Monday 14 July 2014

Visible Mending

It was the Knitting & Crochet Guild's annual convention in Derby this past weekend (about which I shall have lots to say, if I ever get around to saying it), and I took with me a beautiful Shetland cardigan, made in Fair Isle.   Not long ago, it wasn't beautiful at all, because it had a truly horrible injury to one sleeve.  We don't know what had happened to it:  the cardigan looks as though it has never been worn, but the injury was as though something corrosive had been spilt on it and burnt through the wool. 

Some weeks ago we were looking at the cardigan sadly and Angharad, the Guild's Textile Archivist, thought of Tom of Holland's Visible Mending project.   She contacted him to ask whether the cardigan would be a suitable project.  He agreed to take it on and the Guild commissioned him to do it.  The mended cardigan arrived last week, in time to take it to the convention - my role was to act as courier.  

I'll show you the cardigan as it now is.  Remember that the mend is supposed to be visible - though in fact it isn't obvious at first glance. 

Visibly mended cardigan 
Then the cardigan before it was mended. 

And here are some close-ups of the left sleeve after mending, and before.  


Tom deliberately did not match the colours of the original, but he did choose the colours very carefully:  his intention was that in a black-and-white photo, the mend would be hardly detectable, and he has achieved that.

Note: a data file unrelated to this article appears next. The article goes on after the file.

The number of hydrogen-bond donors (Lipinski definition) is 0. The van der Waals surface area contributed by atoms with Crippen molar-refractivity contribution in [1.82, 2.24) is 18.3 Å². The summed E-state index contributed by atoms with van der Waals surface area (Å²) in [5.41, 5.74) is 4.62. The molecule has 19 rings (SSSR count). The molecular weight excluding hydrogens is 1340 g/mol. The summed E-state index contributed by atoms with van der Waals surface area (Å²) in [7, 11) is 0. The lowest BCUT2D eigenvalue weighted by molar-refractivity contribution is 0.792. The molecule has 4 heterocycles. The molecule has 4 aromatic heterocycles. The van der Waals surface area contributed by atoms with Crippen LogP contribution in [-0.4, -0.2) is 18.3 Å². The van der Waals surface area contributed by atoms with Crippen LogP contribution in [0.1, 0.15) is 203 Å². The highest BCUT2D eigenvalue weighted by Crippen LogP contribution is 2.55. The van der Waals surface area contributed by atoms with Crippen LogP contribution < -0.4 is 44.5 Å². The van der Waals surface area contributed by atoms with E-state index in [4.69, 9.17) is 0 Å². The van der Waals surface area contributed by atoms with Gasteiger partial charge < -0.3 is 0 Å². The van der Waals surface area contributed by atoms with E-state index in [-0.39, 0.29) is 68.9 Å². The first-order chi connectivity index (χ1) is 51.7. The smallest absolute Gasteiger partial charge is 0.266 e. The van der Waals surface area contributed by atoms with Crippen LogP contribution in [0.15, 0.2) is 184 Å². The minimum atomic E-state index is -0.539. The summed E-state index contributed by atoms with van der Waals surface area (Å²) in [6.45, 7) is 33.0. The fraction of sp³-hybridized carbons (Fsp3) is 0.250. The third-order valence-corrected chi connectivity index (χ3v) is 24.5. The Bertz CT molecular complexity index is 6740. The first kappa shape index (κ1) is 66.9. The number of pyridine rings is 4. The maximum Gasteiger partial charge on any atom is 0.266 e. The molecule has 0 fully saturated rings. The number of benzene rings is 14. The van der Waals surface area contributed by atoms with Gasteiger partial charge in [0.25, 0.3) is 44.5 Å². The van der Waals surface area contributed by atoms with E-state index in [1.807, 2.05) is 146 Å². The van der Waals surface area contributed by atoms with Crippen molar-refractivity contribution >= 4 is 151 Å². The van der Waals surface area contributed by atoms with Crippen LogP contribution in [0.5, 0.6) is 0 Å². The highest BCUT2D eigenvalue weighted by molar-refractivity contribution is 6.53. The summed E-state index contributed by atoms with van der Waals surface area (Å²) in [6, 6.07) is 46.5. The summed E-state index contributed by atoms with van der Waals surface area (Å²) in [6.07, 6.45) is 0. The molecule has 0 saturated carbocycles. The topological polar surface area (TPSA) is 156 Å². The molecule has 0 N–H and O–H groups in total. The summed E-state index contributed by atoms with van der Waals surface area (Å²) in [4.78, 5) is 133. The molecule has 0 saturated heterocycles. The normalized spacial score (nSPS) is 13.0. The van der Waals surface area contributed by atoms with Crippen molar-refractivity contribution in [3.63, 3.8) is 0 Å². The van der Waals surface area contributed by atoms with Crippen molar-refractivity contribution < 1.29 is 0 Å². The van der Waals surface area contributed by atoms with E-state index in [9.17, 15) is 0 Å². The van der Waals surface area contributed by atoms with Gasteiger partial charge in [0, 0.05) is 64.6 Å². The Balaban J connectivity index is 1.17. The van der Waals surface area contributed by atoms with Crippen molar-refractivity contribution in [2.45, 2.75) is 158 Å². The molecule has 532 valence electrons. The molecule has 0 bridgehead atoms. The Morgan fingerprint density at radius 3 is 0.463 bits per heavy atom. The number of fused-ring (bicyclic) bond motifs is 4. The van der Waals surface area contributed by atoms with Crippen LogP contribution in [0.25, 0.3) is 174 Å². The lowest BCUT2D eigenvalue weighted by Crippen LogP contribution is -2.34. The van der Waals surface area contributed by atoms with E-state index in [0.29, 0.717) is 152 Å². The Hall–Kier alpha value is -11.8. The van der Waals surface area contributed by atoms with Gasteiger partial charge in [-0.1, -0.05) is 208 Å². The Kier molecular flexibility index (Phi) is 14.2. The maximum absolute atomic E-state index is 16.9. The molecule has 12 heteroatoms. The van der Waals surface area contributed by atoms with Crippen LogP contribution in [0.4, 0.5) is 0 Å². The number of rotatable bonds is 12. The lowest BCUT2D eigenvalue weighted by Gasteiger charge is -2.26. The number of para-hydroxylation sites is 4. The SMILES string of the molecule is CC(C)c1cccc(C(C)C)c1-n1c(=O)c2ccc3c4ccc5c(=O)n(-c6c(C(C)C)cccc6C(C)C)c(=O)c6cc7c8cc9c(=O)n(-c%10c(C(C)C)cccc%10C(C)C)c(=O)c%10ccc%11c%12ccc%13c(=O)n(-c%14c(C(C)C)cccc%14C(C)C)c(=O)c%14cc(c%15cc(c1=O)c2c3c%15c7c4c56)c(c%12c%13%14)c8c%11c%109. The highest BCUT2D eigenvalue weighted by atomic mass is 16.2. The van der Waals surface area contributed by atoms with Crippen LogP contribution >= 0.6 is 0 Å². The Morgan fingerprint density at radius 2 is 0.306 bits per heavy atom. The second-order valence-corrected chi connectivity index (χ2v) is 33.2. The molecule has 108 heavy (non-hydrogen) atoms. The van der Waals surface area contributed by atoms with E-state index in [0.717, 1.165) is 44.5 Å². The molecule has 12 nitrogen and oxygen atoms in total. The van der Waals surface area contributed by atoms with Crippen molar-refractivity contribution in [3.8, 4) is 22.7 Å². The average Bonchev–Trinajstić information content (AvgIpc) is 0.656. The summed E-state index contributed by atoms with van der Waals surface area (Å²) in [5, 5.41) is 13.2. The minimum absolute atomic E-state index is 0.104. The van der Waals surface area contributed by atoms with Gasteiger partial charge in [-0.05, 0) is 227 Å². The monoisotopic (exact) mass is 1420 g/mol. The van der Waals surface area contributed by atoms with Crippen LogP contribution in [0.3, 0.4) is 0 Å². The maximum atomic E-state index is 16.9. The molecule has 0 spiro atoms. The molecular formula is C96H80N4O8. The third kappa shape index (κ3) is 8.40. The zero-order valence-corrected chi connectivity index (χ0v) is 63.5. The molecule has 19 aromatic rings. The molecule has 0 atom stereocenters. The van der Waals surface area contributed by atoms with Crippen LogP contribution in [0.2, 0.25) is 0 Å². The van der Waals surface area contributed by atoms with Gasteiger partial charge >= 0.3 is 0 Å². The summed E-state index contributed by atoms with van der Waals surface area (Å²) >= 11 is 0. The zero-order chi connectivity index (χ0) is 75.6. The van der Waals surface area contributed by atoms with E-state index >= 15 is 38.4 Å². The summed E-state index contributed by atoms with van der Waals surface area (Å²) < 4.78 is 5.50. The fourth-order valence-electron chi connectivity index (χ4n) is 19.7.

And as you can see, it is a wonderful piece of work.  The missing stitches have been replaced so exactly that if it weren't for the change in colour you would not be able to see the mend at all. 

Everyone who saw the mended cardigan at Derby was amazed at the workmanship, and we all thought that it had been a really worthwhile project.  You can find all the details of how the mending was planned and carried out on Tom's blog here.

It's wonderful that what was a very sad, maimed thing, that we wouldn't want to show to anyone, has been transformed into something that we can be proud of, and a showcase for the work of two very skilled craftspeople: the original knitter, and now Tom.    

Made in Fair Isle


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